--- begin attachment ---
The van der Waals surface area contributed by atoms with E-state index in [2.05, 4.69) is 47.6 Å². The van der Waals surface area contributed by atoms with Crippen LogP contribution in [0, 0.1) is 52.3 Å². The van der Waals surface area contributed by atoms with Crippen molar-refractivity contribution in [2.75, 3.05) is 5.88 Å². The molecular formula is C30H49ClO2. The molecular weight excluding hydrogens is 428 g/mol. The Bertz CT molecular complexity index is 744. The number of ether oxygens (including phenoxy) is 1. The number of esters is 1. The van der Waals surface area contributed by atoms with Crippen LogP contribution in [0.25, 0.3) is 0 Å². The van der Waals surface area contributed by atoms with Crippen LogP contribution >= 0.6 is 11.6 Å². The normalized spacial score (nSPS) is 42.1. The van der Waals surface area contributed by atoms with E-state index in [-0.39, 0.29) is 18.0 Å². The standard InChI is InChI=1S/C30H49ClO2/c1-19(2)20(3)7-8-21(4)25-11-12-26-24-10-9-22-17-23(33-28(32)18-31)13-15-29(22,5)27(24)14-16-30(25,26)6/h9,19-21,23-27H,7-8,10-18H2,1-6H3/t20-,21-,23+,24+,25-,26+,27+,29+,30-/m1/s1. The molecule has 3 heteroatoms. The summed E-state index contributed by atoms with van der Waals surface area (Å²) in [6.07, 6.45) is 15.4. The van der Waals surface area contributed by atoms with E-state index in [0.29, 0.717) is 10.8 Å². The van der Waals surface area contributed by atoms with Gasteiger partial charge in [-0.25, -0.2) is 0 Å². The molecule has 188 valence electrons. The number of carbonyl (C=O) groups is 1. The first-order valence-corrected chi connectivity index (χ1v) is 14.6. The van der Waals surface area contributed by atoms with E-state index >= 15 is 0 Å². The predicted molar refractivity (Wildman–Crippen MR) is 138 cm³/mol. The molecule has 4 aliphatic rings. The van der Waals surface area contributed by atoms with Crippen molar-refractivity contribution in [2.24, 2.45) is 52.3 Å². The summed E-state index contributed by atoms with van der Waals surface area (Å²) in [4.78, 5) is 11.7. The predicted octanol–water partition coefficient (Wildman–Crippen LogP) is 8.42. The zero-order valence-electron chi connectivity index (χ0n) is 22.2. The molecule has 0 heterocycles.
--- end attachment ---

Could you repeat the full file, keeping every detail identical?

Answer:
The van der Waals surface area contributed by atoms with E-state index in [2.05, 4.69) is 47.6 Å². The van der Waals surface area contributed by atoms with Crippen LogP contribution in [0, 0.1) is 52.3 Å². The van der Waals surface area contributed by atoms with Crippen molar-refractivity contribution in [2.75, 3.05) is 5.88 Å². The molecular formula is C30H49ClO2. The molecular weight excluding hydrogens is 428 g/mol. The Bertz CT molecular complexity index is 744. The number of ether oxygens (including phenoxy) is 1. The number of esters is 1. The van der Waals surface area contributed by atoms with Crippen LogP contribution in [0.25, 0.3) is 0 Å². The van der Waals surface area contributed by atoms with Crippen LogP contribution >= 0.6 is 11.6 Å². The normalized spacial score (nSPS) is 42.1. The van der Waals surface area contributed by atoms with E-state index in [-0.39, 0.29) is 18.0 Å². The standard InChI is InChI=1S/C30H49ClO2/c1-19(2)20(3)7-8-21(4)25-11-12-26-24-10-9-22-17-23(33-28(32)18-31)13-15-29(22,5)27(24)14-16-30(25,26)6/h9,19-21,23-27H,7-8,10-18H2,1-6H3/t20-,21-,23+,24+,25-,26+,27+,29+,30-/m1/s1. The molecule has 3 heteroatoms. The summed E-state index contributed by atoms with van der Waals surface area (Å²) in [6.07, 6.45) is 15.4. The van der Waals surface area contributed by atoms with E-state index in [0.29, 0.717) is 10.8 Å². The van der Waals surface area contributed by atoms with Gasteiger partial charge in [-0.25, -0.2) is 0 Å². The molecule has 188 valence electrons. The number of carbonyl (C=O) groups is 1. The first-order valence-corrected chi connectivity index (χ1v) is 14.6. The van der Waals surface area contributed by atoms with E-state index >= 15 is 0 Å². The predicted molar refractivity (Wildman–Crippen MR) is 138 cm³/mol. The molecule has 4 aliphatic rings. The van der Waals surface area contributed by atoms with Crippen molar-refractivity contribution in [2.24, 2.45) is 52.3 Å². The summed E-state index contributed by atoms with van der Waals surface area (Å²) in [4.78, 5) is 11.7. The predicted octanol–water partition coefficient (Wildman–Crippen LogP) is 8.42. The zero-order valence-electron chi connectivity index (χ0n) is 22.2. The molecule has 0 heterocycles.